GRAND FORKS, N.D. — Freshman T.J. Oshie scored his nation-leading ninth game-winning goal and junior Drew Stafford tallied his nation-best seventh shorthander to power North Dakota past Michigan 5-1 in the semifinals of the NCAA West Regional Friday.
The win enabled UND (28-15-1) to avenge its 1998 loss to the Wolverines (21-15-5), who knocked the Sioux out in the first round of the NCAA playoffs on Michigan’s home ice at Yost Arena. That season, Michigan went on to win its ninth national championship.
UND’s win and Holy Cross’s surprising 4-3 overtime upset of number-one seed Minnesota sets up a game between the Fighting Sioux and the Crusaders at 8 p.m. Saturday in Ralph Engelstad Arena.
Against Michigan, UND got off to the fast first-period start it needed, getting the home crowd of 11,153 into the game by scoring two power-play goals on three shots.
“I think it’s great,” UND freshman forward Jonathan Toews, said of the home-ice advantage. “They were going crazy right off the start tonight when we got those two goals. That definitely pumps a little adrenaline into us and gets us going.”
“We had to come out and understand there’d be a great home-ice environment, and there was, and you didn’t want to give up that first goal,” said Michigan coach Red Berenson. “And we did, too easily. That hurt us.”
UND goalie Jordan Parise continued his stellar performance in the playoffs, stopping 34 of 35 shots and helping to hold the Wolverines to 1-for-6 on the power play.
“The team in general is just playing a lot better in front of me,” Parise said. “They make my job a lot easier. The puck seems pretty big right now.”
At 5:01 of the first period, Sioux defenseman Kyle Radke passed the puck down low to freshman forward Jonathan Toews at the left side of the net. Toews whipped a cross-crease pass to freshman Ryan Duncan, who one-timed the puck into the open net.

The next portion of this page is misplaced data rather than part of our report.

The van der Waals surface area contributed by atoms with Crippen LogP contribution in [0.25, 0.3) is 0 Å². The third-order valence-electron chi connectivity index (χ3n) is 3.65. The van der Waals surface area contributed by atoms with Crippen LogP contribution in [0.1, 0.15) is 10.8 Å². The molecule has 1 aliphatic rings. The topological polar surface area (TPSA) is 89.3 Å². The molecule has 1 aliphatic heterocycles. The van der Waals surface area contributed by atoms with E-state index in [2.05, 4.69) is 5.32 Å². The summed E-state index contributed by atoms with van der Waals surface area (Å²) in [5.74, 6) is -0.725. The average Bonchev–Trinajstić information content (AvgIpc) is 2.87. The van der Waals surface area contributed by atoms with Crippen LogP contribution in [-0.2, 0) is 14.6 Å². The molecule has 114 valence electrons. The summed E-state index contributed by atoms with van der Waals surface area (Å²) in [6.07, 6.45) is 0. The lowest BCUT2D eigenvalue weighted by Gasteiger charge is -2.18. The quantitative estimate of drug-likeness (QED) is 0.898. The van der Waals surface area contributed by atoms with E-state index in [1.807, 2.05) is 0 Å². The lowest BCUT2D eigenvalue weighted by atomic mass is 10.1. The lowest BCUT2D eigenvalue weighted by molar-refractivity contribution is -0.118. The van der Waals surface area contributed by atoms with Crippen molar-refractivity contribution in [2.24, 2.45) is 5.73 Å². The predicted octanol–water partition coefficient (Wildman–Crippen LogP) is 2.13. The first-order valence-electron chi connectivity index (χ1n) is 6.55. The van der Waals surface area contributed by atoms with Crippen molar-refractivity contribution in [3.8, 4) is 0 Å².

Oshie scored his 24th goal of the year at 7:28. With the Sioux on the power play, forward Rastislav Spirko left a drop pass near the top of the right circle that Oshie fired in far-side past Michigan senior goalie Noah Ruden to give UND a 2-0 lead.
The Sioux killed three penalties in the first period, often keeping the Wolverines bottled up with tenacious forechecking. Michigan outshot UND 9-5 in the period, but Parise held the Wolverines scoreless.
“We had some good scoring chances and we thought we had some ideas on how we might beat him, but he showed up and made some big saves,” Berenson said of Parise’s performance.
In the second period, junior forward Drew Stafford scored shorthanded to give UND a 3-0 lead. Stafford took a pass from Travis Zajac, went in alone and beat Ruden cleanly with a wrister at the 4:08 mark. It was Stafford’s first game back after missing four games with a leg injury.
“That shorthanded goal was the killer,” Michigan captain Andrew Ebbett said. “It was costly.”
Just 22 seconds later, Michigan answered with a power-play goal. Sophomore wing Chad Kolarik picked up a loose puck in the slot and fired it top-shelf over Parise, cutting UND’s lead to 3-1.
That would be as close as the Wolverines got. The Sioux restored their three-goal lead at 14:39 with their first even-strength goal. Ruden stopped Duncan’s point-blank shot, but the rebound went high in the air. Toews found the puck in a tangle of sticks and skates, firing it in along the ice to put UND up 4-1. It was the Winnipeg, Man., native’s 20th goal of the season.
In the third period, UND put on a clinic of puck control and forechecking, sometimes cycling the puck for long periods in Michigan’s zone.
“I’m really happy with the way our team kept pushing, kept pressing all the way through for 60 minutes,” said UND coach Dave Hakstol. “We did an excellent job in the third period of closing out the game.”
At 14:42, Oshie outworked the Wolverine defenders along the right boards and, as he was falling, shoveled a cross-ice pass to Zajac, who one-timed the puck past Ruden to make the final score 5-1.
“That’s a good group of forwards on the other side of the ice,” said Ebbett. “It was the best group of forwards we’ve played against all year, and we’ve played against some pretty good teams.”
“We didn’t think it was a 5-1 game, but it turned out that way,” said Berenson. “We had to come up with an upset effort, and it just didn’t happen.”